This article is one little piece of an ongoing effort by The MMA UnderGround to understand what really works in martial arts. The focus is not on what happens in the arena, but rather what happens on the street, or in this case, in the gym. If you enjoyed it, check out more stories on:
1. Martial Arts on The Street
2. Dojo Storms
3. Style vs. Style
We all know this wasn't a real ninja because you can see him, and you can't see a real ninja. There is truth behind that joke though - Ninjitsu is a fraudulent martial arts system - there is no more a real ninja today than there is a real Batman.
While there are valid account of ninja historically - although they were not called that - anyone claiming to teach ninjutsu today is a fraud. You can google it. It might also be useful to you can check out a 5th-degree black belt test in ninja, with leventy-leventh degree black belt Hatsumi looking on, while doing his keenest Ronald McDonald impersonation.
That's the background to his video from October 18, 2008. Some unfortunate who had long been duped with Ninja lessons, and decided to test his skills in an MMA gym. The good news is he decided to pressure test his skills; that's amazing, and is at the heart of all real martial arts. The bad news is that, however unknowingly his skills were in LARPing. And the worse news is, the gym he decided to test himself at was home to future world champion and bantamweight G.O.A.T. candidate Dominick Cruz, a man with little love in his glove.
The "ninja" is in quick, strong, and has a good range of motion. He can take a shot and not quit. He lasted far longer than UFC 2's Scott Morris who distinguished himself by "pulling mount" on his opponent. In sum, the best performance ever by a ninja in mixed martial arts.
The Ninja comes out in a bladed (sideways) stance, characteristic of sport karate. His hands are waving around dramatically. Cruz is in an orthodox MMA stance.
The Ninja throws a shuffle round kick to the head, which Cruz blocks while moving backwards. Dominick Cruz is brilliant at getting reads on his opponent, able to do in a second what can take others half a round.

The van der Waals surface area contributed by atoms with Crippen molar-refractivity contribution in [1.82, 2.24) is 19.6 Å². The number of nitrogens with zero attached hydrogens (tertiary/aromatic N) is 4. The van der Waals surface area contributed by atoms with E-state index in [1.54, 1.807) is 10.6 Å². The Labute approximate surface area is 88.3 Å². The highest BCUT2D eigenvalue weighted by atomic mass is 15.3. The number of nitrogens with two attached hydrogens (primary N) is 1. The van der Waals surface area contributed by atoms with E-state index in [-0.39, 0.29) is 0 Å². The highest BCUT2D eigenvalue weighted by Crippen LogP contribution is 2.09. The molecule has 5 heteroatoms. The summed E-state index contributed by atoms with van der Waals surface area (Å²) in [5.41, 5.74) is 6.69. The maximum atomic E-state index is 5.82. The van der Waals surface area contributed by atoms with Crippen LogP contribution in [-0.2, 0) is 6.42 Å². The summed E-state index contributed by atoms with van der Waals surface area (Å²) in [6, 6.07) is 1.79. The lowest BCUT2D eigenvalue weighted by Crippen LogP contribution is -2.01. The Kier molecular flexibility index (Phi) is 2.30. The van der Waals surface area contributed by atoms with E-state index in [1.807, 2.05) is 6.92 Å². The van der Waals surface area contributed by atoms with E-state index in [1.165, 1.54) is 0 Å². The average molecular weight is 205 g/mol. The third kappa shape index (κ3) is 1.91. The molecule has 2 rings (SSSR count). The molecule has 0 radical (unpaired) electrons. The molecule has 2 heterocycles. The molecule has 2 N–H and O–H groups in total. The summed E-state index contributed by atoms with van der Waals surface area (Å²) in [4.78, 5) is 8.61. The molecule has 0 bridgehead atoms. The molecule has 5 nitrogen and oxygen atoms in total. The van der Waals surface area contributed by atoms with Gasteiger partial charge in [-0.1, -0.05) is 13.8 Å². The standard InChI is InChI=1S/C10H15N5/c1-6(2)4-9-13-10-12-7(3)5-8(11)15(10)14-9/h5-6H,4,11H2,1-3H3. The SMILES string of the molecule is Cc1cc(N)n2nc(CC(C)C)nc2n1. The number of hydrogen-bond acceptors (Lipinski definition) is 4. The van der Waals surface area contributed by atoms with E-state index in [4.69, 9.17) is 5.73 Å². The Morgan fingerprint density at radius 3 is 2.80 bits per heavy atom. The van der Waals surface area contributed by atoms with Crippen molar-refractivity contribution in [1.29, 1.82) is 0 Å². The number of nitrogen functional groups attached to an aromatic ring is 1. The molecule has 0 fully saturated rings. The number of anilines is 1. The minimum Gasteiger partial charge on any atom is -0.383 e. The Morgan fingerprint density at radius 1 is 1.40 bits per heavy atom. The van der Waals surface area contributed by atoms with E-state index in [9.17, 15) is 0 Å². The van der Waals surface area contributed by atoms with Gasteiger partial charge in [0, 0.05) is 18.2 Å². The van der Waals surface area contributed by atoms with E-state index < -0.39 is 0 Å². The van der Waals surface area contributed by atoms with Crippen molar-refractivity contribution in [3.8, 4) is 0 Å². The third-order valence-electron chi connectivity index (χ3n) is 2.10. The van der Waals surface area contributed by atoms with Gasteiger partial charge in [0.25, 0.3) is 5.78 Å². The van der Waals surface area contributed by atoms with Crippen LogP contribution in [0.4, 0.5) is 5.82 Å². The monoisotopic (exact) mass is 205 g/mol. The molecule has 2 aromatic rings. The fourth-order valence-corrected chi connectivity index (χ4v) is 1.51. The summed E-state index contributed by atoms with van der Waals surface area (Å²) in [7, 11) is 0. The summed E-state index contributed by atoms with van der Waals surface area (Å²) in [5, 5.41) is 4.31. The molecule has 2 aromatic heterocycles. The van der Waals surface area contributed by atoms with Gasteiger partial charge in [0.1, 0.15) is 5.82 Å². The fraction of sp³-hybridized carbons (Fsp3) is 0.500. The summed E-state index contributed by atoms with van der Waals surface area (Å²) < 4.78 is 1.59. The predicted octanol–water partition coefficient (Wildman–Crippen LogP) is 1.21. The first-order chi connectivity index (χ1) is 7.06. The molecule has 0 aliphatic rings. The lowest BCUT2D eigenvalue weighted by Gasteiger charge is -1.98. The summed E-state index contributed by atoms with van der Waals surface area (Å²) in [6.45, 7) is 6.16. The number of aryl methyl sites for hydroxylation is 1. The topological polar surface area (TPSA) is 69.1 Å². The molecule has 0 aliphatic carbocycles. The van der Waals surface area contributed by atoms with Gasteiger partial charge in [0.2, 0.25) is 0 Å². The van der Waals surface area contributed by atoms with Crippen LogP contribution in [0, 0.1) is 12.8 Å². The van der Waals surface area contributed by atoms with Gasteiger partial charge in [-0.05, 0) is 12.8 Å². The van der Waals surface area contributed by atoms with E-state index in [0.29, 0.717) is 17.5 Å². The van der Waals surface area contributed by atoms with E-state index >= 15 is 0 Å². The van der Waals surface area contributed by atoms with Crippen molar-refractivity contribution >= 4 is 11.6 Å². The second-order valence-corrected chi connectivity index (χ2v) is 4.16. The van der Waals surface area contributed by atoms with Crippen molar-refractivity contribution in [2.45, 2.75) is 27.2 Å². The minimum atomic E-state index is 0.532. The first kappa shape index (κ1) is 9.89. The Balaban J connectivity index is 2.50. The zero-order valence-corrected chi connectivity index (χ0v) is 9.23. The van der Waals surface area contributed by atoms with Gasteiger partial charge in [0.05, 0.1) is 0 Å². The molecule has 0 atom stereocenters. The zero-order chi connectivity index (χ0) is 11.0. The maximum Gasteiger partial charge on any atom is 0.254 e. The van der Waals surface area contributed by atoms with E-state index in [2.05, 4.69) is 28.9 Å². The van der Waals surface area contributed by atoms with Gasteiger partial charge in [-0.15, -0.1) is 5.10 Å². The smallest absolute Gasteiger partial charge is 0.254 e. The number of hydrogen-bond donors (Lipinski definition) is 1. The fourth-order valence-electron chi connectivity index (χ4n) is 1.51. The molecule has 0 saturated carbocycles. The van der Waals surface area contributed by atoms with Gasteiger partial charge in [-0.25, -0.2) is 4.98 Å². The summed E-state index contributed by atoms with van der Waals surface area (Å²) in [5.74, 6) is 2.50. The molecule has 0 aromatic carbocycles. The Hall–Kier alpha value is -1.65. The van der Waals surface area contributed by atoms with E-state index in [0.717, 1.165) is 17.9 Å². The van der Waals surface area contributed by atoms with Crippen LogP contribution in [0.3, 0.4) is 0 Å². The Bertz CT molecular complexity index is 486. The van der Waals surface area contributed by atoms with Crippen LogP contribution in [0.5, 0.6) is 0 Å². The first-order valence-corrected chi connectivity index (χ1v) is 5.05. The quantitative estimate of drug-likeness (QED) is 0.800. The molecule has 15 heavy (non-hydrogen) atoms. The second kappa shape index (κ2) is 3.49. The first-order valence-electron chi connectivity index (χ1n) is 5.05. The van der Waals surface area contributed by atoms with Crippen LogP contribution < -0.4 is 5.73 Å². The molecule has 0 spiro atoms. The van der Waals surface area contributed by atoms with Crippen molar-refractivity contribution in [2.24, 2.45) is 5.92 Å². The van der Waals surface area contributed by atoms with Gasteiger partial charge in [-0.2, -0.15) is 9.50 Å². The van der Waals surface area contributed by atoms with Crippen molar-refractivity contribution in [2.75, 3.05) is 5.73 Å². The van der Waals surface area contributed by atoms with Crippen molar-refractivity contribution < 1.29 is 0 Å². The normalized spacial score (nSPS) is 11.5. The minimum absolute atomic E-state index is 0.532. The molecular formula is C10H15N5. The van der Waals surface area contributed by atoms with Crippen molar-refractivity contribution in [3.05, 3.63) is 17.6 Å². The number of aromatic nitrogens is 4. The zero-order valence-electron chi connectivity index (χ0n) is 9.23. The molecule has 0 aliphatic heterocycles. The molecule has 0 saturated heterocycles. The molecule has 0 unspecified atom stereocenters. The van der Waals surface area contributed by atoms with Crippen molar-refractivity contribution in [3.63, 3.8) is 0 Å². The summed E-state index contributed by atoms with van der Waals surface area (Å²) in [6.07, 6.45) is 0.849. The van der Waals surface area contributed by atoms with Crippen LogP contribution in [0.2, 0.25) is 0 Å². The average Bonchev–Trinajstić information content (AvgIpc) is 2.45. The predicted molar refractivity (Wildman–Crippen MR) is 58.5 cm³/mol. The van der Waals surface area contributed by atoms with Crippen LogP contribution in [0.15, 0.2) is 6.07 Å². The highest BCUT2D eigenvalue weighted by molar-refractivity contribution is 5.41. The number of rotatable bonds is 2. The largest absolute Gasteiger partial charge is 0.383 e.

The Ninja attempts a second shuffle round kick; Cruz times it, and takes the action down to the mat. It is immediately evident that the Ninja has zero ground experience. Instead, he holds onto the head and tries to stand up, without technique.
Jason Von Flue had beaten Alex Karalexis with a choke counter to the headlock two years before, but the Von Flue Choke still wasn't widely known. And Cruz was just a white belt in jiu-jitsu. Otherwise it might have been over sooner still.
Cruz calmly established side control, and gets mount on his second attempt. Then the punches start.
The Ninja, knowing nothing, turns over. Cruz transitions to Back Mount after a scramble. Then it's back to Mount. All the while Cruz is landing solid punches and elbows. The ninja is game, but the end is inescapable. Eventually he taps.
As is typical when individuals who have been duped into a fraudulent martial art are faced with reality, the Ninja still doesn't get it, and asks for another round.
The Ninja a couple of hapless strikes, but Cruz understands his game intimately, likely better than the Ninja himself does, and lands several clean shots. Finally, the Ninja gets it, and verbally taps out.
Here's the fight from another angle.
To anyone reading this, if you are taking lessons in Ninjitsu, stop. You are the identical equivalent of someone who wanders around in store-bought cape and cowl, and believes themselves to be a Batman. If the classes were in Batman, everyone would understand that it's a joke. Unfortunately, martial arts too often gets a pass, and people are conned into believing things, ardently, that they in any other context would know are absurd.